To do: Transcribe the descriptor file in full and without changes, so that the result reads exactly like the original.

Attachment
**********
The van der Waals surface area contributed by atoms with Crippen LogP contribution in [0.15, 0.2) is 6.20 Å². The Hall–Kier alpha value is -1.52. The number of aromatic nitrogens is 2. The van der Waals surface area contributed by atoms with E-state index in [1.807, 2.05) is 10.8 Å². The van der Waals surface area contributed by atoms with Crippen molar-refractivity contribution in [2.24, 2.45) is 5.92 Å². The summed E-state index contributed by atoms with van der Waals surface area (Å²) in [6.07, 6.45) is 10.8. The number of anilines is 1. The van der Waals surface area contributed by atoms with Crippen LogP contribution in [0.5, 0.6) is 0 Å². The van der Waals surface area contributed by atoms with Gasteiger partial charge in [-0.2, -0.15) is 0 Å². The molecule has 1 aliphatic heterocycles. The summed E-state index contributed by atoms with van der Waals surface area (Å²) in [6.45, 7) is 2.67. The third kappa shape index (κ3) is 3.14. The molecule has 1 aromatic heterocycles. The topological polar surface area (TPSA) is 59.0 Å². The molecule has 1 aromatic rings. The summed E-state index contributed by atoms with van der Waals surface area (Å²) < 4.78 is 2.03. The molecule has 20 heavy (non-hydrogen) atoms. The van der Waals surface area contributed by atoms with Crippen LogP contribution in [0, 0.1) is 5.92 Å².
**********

The van der Waals surface area contributed by atoms with Crippen LogP contribution in [0.15, 0.2) is 6.20 Å². The Hall–Kier alpha value is -1.52. The number of aromatic nitrogens is 2. The van der Waals surface area contributed by atoms with E-state index in [1.807, 2.05) is 10.8 Å². The van der Waals surface area contributed by atoms with Crippen molar-refractivity contribution in [2.24, 2.45) is 5.92 Å². The summed E-state index contributed by atoms with van der Waals surface area (Å²) in [6.07, 6.45) is 10.8. The number of anilines is 1. The van der Waals surface area contributed by atoms with Crippen LogP contribution in [0.5, 0.6) is 0 Å². The van der Waals surface area contributed by atoms with Gasteiger partial charge in [-0.2, -0.15) is 0 Å². The molecule has 1 aliphatic heterocycles. The summed E-state index contributed by atoms with van der Waals surface area (Å²) in [6.45, 7) is 2.67. The third kappa shape index (κ3) is 3.14. The molecule has 1 aromatic heterocycles. The topological polar surface area (TPSA) is 59.0 Å². The molecule has 1 aromatic rings. The summed E-state index contributed by atoms with van der Waals surface area (Å²) < 4.78 is 2.03. The molecule has 20 heavy (non-hydrogen) atoms. The van der Waals surface area contributed by atoms with Crippen LogP contribution in [0, 0.1) is 5.92 Å².